Monday, April 26, 2010

City Skimps Environmental Consultation

I have covered before the "blanket statement" issued to the 37 Active Transportation projects, absolving them of any need to conduct environmental assessments under the guise of time constraints to use federal money.

And today it seems the City hands those same "privaleges" over to developers.

Apprently the prospect of 3500 townhouses near Sterling Lyon Parkway was just too juicy to pass up, even if it means bulldozing high quality park areas to do so.

As I said in my previous post, and this one coming just after Earth Day weekend, just makes me shake my head in even further shame. This is all we have left, people. Once it's gone, it isn't coming back. There isn't just more somewhere else. There aren't other wetlands and other forests and other areas that are this high quality, this pristine, this untouched, with this many naturally occuring species present.

Sure, theres forests and wetlands and such in other places in the province. But think of the boundaries of the City of Winnipeg as a model for the Earth. How many places like this are left now? How important is it that they need to be protected? When we can't or don't want to save what's left, or when we think there is just a bottomless well of great natural places to go to, well, no wonder environmental issues are such hot topics.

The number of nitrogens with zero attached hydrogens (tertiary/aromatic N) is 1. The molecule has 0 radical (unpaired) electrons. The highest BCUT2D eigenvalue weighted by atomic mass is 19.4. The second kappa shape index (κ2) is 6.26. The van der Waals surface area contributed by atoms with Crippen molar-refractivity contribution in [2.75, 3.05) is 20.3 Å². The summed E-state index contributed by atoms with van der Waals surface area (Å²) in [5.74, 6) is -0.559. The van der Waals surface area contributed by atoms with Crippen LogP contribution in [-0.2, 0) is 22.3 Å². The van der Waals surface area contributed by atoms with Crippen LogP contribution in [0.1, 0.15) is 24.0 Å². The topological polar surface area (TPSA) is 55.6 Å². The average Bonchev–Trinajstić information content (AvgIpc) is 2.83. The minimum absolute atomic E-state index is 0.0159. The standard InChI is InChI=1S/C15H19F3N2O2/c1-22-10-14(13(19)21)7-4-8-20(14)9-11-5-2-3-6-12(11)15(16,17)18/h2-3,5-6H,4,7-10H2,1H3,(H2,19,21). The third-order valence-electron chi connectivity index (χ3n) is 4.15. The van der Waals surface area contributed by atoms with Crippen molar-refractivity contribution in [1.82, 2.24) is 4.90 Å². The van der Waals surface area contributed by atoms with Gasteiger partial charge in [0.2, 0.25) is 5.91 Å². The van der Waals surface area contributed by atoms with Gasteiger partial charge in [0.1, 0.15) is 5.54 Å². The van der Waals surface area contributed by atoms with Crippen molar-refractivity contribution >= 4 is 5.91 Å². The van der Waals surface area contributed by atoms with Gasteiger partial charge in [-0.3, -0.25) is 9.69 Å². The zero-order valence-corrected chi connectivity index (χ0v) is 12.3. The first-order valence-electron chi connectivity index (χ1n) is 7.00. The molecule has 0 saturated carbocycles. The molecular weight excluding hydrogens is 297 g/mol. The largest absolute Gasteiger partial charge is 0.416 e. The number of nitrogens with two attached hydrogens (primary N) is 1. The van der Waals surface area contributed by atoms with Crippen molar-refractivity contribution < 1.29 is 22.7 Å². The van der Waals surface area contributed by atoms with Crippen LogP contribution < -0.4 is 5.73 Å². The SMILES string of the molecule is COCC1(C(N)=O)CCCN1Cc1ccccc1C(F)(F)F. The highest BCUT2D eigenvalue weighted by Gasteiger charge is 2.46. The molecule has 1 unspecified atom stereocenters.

The most interesting aspect of all this of course is that, had the city had half a brain, this area could have been turned into a park, not unlike Assiniboine Forest, and allowed the developer to put up townhouses, albeit far less than 3500, on one of the edges of this hypothetical park. That would have greatly increased the land value around this place, and greatly increased the value of the townhouses. Who wouldn't want to live by such a nice park anyway?

Proof that you can be environmentally concious and at the same time, make positive development. But I suppose most Winnipeggers wouldn't want to live by a nice park.

Giving City Hall, Property Planning and Development, the Mayor, and whoever else involved in this a giant, huge, green thumbs down. This is a no brainer. And this kind of thing for the day and age that we live in, well there just simply isn't room for any of it. There isn't any excuse any more.

I guess the City will send MAR Consultants to spin this for us.


Anonymous said...

I'd call it infill housing. Come on, you didn't really think that chunk of land would grow weeds. Not with IKEA opening down the street and a few more amlls lining up Kenaston.

Graham said...

I call it unecessary environmental destruction.

What, we can't have the magical "infill housing" downtown on all them empty parking lots?

How about you go down to this place, Mr Nobody, and see it for yourself. I have actually conducted botanical surveys in this area.

Our "urban forest" is worth saving to people, but not this? Who in the right mind would trade an environmental gem for 3500 townhouses? It's not like we need them, with all the sprawl going on and Waverly West.

What's wrong with say, making ONLY...1750 townhouses, and makign the rest a park?